Since the start of his presidential campaign, Donald J. Trump has repeatedly warned about “a major threat from radical Islamic terrorism,” and he has tweeted (and Twitter is the forum used for all serious discussions of policy) as follows:
Our country is facing a major threat from radical Islamic terrorism. We better get very smart, and very tough, FAST, before it is too late!
— Donald J. Trump (@realDonaldTrump) December 9, 2015
And while foreign policy in general got little attention in his “America First” inaugural speech, Trump did single out counterterrorism, promising to “unite the civilized world against radical Islamic terrorism, which we will eradicate completely from the face of the Earth.” Since taking power, Trump has justified an exclusionary executive order on visas and refugees (not, he claims, a Muslim ban) in the name of fighting terrorism, and on his watch, the military conducted a raid in Yemen that led to the death of one U.S. Navy SEAL and more than 20 civilians, including children. So it is safe to say that under Trump, terrorism will remain at the top of the U.S. national security agenda.
Assessing the danger of terrorism is difficult, because so much varies by region. At home, only 94 Americans have died from jihadist attacks since 9/11—far fewer than experts (including myself) anticipated in the scary weeks after 9/11. Indeed, although it often goes unmentioned, but before Omar Mateen killed 49 people at the Pulse gay nightclub in Orlando, right-wing terrorists had killed more Americans in the post-9/11 era than had violent Islamist radicals.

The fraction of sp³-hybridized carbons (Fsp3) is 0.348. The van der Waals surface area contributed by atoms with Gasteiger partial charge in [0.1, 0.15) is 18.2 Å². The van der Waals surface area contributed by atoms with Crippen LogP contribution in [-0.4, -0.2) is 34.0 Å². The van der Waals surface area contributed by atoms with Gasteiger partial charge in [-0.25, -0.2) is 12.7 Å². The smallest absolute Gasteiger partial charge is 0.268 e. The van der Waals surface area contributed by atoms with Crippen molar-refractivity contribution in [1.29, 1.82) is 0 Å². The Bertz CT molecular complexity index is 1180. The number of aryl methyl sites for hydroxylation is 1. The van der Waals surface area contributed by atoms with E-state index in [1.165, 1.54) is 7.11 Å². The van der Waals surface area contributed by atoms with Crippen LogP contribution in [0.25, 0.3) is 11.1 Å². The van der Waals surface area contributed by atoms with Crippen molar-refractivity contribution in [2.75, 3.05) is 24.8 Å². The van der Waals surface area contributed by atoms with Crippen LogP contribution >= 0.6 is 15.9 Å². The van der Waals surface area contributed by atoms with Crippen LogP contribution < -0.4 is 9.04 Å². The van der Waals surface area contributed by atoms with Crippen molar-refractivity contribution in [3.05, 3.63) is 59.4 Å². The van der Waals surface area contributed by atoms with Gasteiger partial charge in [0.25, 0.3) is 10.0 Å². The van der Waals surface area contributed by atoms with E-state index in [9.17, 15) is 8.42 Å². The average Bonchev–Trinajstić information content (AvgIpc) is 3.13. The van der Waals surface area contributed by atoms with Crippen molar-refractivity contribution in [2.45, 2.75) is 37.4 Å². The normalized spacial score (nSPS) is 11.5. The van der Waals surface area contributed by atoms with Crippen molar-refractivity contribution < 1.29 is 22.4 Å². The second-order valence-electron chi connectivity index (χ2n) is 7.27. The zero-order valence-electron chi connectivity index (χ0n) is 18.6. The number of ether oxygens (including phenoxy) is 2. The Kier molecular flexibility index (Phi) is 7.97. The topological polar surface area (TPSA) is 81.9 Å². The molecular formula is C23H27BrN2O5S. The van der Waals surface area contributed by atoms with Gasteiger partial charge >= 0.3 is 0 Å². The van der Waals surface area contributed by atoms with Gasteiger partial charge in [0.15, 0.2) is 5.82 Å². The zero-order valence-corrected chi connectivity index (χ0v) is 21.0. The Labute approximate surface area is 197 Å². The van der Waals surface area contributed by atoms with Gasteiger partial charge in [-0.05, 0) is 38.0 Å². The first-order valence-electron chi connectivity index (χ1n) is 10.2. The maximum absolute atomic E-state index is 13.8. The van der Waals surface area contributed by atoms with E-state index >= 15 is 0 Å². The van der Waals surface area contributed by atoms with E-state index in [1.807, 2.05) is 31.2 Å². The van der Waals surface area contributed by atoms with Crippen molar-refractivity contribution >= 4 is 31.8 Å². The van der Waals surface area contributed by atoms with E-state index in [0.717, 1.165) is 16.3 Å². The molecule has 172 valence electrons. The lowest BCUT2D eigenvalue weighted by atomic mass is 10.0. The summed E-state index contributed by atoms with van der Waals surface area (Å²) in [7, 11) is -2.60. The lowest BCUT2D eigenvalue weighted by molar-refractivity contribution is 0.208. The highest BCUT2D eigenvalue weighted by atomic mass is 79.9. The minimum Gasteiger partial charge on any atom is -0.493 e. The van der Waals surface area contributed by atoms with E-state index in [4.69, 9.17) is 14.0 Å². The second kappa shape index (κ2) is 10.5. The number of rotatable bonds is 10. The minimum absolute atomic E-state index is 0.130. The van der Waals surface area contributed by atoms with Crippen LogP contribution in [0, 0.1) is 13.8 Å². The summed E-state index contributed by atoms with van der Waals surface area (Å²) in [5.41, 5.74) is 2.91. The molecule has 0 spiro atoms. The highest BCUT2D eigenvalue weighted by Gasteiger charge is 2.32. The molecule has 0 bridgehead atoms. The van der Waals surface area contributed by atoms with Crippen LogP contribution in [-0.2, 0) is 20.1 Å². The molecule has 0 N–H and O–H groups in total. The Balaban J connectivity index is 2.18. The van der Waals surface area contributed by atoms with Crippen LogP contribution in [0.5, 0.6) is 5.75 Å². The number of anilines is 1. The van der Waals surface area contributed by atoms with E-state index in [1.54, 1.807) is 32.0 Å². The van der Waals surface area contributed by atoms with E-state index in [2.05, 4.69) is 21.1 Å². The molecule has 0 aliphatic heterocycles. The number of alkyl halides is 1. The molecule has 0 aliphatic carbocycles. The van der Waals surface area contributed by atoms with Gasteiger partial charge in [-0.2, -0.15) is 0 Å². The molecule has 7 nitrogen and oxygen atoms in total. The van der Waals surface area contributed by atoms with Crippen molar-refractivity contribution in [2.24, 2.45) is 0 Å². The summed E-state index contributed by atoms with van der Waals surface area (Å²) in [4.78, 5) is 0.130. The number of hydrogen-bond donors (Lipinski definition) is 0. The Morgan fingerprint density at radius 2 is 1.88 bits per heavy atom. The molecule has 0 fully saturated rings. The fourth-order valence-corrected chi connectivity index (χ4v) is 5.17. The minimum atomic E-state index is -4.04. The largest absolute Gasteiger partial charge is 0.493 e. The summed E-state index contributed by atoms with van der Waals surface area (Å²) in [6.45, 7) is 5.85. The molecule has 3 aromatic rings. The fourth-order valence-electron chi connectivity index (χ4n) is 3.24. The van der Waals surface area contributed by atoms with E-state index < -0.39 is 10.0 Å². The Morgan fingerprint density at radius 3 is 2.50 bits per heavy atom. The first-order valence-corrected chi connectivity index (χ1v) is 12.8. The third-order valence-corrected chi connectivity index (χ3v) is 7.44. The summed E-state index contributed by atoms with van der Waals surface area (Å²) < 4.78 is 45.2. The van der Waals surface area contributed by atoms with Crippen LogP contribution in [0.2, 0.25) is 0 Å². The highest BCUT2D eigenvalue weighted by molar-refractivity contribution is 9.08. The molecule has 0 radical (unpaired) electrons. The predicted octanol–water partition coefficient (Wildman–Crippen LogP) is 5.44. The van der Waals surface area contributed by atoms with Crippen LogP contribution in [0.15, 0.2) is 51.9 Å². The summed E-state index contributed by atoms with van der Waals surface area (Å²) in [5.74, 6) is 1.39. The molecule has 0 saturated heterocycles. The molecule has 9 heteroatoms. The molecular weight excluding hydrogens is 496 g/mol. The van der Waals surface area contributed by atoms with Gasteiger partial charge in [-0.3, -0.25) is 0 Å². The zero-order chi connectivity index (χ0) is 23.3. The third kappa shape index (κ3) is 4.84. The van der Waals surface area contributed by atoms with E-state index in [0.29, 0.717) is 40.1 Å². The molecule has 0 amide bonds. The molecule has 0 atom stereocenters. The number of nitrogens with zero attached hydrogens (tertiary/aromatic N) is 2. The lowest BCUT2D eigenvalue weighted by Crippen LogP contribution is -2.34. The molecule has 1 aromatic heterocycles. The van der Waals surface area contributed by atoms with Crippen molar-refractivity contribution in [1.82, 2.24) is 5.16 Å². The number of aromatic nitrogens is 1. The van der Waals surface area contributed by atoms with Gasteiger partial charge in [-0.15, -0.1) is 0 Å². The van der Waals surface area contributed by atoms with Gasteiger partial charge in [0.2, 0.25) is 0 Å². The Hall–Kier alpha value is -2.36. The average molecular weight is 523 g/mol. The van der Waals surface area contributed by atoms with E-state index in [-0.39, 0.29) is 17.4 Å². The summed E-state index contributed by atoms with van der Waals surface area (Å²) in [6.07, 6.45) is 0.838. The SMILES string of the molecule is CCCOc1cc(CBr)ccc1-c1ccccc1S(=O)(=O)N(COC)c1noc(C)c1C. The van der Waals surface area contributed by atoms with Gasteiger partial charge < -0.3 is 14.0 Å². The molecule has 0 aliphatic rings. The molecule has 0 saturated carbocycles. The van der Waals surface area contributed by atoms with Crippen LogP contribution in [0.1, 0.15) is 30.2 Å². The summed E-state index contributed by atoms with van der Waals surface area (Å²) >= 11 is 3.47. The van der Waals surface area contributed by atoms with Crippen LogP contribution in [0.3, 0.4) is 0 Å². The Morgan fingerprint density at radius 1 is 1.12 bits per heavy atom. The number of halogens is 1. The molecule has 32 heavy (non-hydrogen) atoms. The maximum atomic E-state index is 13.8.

The public’s perception of the danger of terrorism is far worse than the reality. Even after fifteen years of a relentless global counterterrorism campaign, 40 percent of Americans believe the ability of terrorists to launch a major attack on the United States is greater than it was at the time of the 9/11 attacks, and another 31 percent believe it is simply the same. There is no evidence for either of these propositions.
Some of this misperception stems from the post-9/11 media environment. After the towers fell, reporting of terrorist plots, let alone actual attacks, has skyrocketed, particularly if the perpetrators have even weak connections to jihadist groups like al Qaeda or its even more evil spinoff, the Islamic State. The globalization of media meant that Islamic State attacks in Dhaka or al Qaeda attacks in Bali receive considerable press coverage, to say nothing of the attacks in even more relatable and accessible locales in Europe. All of this makes Trump’s claim that the media have neglected terrorism seem bizarre to terrorism experts, where the normal complaint is that the media do the terrorists’ job for them by giving them so much free publicity. Indeed, although the terrorism problem in Europe is more severe than that facing the United States, it too has not surged dramatically compared to past decades. The 1970s and 1980s saw many attacks. Recent years have seen bloody and horrific attacks, like the 2015 shootings and bombings in Paris that killed 130 people—but 1988 saw 440 people die, most of whom perished when Libyan agents bombed Pan Am 103.